A burnt child dreads the fire.
This sentence seems a poorly constructed translation of the English phrase, “Once burned, twice shy.” Why is “scottata” in feminine singular and why is the verb “fare” either in 2nd singular indicative or 2nd singular imperative? Is there a reason for this that I don’t see?Shouldn’t the whole construction be impersonal? (“Una volta si scotta, la seconda volta si fa più attenzione.” or better yet, “Una volta bruciati, due volte timidi.”)
These seem to be suggested equivalents:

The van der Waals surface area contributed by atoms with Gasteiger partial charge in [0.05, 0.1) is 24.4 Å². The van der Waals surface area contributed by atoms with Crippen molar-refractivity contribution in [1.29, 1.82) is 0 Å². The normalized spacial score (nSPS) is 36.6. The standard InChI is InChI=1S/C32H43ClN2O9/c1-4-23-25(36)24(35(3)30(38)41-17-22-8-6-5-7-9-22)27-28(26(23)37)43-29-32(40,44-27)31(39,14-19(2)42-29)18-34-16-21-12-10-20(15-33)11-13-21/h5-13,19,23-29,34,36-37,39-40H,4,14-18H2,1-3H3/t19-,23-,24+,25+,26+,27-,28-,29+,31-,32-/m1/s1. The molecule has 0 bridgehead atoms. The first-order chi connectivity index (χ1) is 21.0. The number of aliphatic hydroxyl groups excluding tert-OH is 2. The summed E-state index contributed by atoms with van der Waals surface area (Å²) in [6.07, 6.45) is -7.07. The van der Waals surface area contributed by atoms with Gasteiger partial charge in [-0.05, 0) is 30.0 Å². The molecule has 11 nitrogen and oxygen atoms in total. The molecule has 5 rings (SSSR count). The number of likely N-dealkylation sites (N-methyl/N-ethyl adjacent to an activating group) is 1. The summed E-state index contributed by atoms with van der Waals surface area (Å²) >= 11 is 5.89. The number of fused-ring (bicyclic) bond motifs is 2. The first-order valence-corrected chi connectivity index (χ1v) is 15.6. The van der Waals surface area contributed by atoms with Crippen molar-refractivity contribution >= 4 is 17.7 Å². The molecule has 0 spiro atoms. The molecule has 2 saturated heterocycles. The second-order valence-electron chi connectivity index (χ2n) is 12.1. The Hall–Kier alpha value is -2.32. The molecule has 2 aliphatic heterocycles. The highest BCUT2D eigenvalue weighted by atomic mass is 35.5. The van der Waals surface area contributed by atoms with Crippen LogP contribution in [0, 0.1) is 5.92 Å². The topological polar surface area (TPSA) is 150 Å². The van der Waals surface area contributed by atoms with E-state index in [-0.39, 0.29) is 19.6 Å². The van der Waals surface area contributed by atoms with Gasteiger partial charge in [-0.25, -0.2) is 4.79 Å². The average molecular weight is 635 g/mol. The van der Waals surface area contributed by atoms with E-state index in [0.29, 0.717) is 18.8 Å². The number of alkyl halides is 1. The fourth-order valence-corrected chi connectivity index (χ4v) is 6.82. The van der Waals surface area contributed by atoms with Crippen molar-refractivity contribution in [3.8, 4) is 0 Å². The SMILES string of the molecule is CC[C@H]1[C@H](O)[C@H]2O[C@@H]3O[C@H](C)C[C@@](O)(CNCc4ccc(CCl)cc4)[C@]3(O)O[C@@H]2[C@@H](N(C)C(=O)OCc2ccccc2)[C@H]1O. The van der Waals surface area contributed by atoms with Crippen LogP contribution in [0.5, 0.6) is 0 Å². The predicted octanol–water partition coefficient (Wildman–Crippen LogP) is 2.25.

Chi è scottato una volta, l’altra vi soffia su.
Cane scottato dall’acqua calda ha paura della fredda.
I do not think it is poorly constructed.
If you understand the first part as an ellipsis of the auxilliary verb for the perfect parallelism, then in Italian you have the choice to use the male or female form, and the female form here simply sounds better.
I read it simply as “Once burned, be more careful the second time”.
The more typical English phrase is ‘once bitten, twice shy’